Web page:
Consumer fault is a red herring; Salmonella should be an adulterant in poultry

In recent days the CDC and FSIS updated information on a continuing salmonellosis outbreak connected to raw and live turkeys. Since July 19 announcement of the outbreak, 74 more people from 26 more states have been reported.

That brings the totals, as of Nov. 5, to 164 infected people from 35 states. Sixty-three have been hospitalized and one person has died. Of 135 people with information available, 63 of them, or 47 percent, have been hospitalized. That is a high rate; this is a virulent strain highly pathogenic to humans. 

This outbreak is similar to the 2013-2014 outbreak from Salmonella Heidelberg. CDC reported 634 persons were infected with seven outbreak strains in 29 states and Puerto Rico; 38% of ill persons were hospitalized, and no deaths.

Salmonellosis from virulent strains borne by poultry is a decades old continuing problem. According to the definitions in the meat and poultry inspection acts,1.2. these Salmonella strains pathogenic to humans are adulterants. The cases and outbreaks prove they are ordinarily injurious to public health. FSIS has been reluctant to name them as adulterants, sometimes citing APHA vs Butz.3 However, that court decision was based in part on a letter written by USDA in August 1971. That letter wrongly averred that consumers were knowledgeable and competent. It had no scientific validity and was contrary to a 1970 USDA committee’s finding on a 1969 NAS report “An Evaluation of the Salmonella Problem.”11 and a USDA report evaluating that NAS report.10

Depending on consumers to safely handle raw meat and poultry contaminated with virulent pathogens has failed time and again. The CDC report continues with “Advice to Consumers and Retailers.” This is helpful to CDC, FSIS, and the poultry industry. Decades of educational programs by federal, state and private entities show little progress. A half century of scientific opinion and research demonstrate that most consumers are inept. Here are a few examples:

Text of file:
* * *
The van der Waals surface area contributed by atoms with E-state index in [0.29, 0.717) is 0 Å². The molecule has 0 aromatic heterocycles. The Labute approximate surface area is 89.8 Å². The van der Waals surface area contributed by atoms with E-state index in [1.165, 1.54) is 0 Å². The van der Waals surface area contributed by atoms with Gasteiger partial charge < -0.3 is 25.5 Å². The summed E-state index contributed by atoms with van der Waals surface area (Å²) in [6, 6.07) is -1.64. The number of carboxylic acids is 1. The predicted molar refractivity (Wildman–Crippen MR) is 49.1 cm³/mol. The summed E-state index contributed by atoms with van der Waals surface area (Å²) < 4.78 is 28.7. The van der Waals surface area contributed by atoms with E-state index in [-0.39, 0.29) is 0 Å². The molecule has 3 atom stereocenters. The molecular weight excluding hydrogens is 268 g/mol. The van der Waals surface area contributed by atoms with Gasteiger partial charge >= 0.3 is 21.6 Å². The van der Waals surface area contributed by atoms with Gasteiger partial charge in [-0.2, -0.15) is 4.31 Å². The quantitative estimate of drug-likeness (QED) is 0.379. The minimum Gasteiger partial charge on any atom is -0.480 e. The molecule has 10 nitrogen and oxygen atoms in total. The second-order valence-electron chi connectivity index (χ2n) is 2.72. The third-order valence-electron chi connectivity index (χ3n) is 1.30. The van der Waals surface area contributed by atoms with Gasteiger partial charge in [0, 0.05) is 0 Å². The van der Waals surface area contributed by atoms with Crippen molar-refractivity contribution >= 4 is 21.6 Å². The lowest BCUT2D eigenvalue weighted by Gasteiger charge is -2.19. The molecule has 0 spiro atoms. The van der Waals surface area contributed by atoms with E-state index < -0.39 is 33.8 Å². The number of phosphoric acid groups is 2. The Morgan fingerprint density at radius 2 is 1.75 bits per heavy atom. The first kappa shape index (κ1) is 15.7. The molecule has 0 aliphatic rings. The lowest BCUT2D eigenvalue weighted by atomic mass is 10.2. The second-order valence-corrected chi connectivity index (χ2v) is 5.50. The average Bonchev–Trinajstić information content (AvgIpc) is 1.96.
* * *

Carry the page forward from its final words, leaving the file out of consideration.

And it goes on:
In 1963 Kampelmacher wrote, “The real problem under discussion is: are poultry products a potential danger to public health, and if so, what objective criteria can be applied in the assessment of this danger? … However, the public is usually badly informed on the possible danger of poultry and poultry products to public health. Educating the public on these matters is a  difficult task. ” “In contrast to red meat, raw poultry is not consumed or prepared in any country. The danger lies in the processing, starting with the producers of poultry products and ending with the consumer.” 

Decades later, Kosa concluded “Based on the survey findings, we conclude that education is needed to improve consumer handling practices for raw poultry to decrease illness attributed to Salmonella and Campylobacter in raw poultry products.”9 

This summer, at the 2018 International Association for Food Protection meeting, Quinlan presented: “Mishandling of Poultry Products by Consumers: Identification of Gaps in Knowledge and Safe-handling Practices of Raw Turkey.” 8 The talk focused on a survey of consumers cooking turkey. Contrary to recommendations, a significant number washed turkeys, cooked with stuffing inside the bird, and held the cooked turkey at room temperature for more than two hours before serving. 

These three examples underline the need for better consumer education and training. There are many other scientific papers on consumer mishandling and – even after more than three decades of USDA’s Hot Line and others’ initiatives. These scientific results give lie to the frequent chant “just cook it” often on the internet.